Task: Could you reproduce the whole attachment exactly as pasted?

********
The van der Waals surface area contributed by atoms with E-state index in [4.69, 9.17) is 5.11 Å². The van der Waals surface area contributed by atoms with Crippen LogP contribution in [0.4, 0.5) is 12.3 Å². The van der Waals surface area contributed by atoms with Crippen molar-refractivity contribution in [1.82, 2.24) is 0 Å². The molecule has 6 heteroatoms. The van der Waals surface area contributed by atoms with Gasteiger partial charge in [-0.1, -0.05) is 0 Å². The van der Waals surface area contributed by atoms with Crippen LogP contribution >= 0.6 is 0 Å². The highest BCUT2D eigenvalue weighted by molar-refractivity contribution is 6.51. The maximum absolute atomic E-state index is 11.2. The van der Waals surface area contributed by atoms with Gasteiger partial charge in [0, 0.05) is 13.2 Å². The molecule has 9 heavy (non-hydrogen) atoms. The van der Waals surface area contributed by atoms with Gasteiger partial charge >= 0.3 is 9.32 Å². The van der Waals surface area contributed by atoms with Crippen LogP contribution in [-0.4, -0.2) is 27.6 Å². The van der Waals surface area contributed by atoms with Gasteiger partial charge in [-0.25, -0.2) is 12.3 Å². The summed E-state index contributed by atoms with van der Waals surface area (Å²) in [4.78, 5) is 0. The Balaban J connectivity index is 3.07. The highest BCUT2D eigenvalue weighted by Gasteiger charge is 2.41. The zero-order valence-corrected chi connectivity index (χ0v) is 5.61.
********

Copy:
The van der Waals surface area contributed by atoms with E-state index in [4.69, 9.17) is 5.11 Å². The van der Waals surface area contributed by atoms with Crippen LogP contribution in [0.4, 0.5) is 12.3 Å². The van der Waals surface area contributed by atoms with Crippen molar-refractivity contribution in [1.82, 2.24) is 0 Å². The molecule has 6 heteroatoms. The van der Waals surface area contributed by atoms with Gasteiger partial charge in [-0.1, -0.05) is 0 Å². The van der Waals surface area contributed by atoms with Crippen LogP contribution >= 0.6 is 0 Å². The highest BCUT2D eigenvalue weighted by molar-refractivity contribution is 6.51. The maximum absolute atomic E-state index is 11.2. The van der Waals surface area contributed by atoms with Gasteiger partial charge in [0, 0.05) is 13.2 Å². The molecule has 9 heavy (non-hydrogen) atoms. The van der Waals surface area contributed by atoms with Gasteiger partial charge >= 0.3 is 9.32 Å². The van der Waals surface area contributed by atoms with Crippen LogP contribution in [-0.4, -0.2) is 27.6 Å². The van der Waals surface area contributed by atoms with Gasteiger partial charge in [-0.25, -0.2) is 12.3 Å². The summed E-state index contributed by atoms with van der Waals surface area (Å²) in [4.78, 5) is 0. The Balaban J connectivity index is 3.07. The highest BCUT2D eigenvalue weighted by Gasteiger charge is 2.41. The zero-order valence-corrected chi connectivity index (χ0v) is 5.61.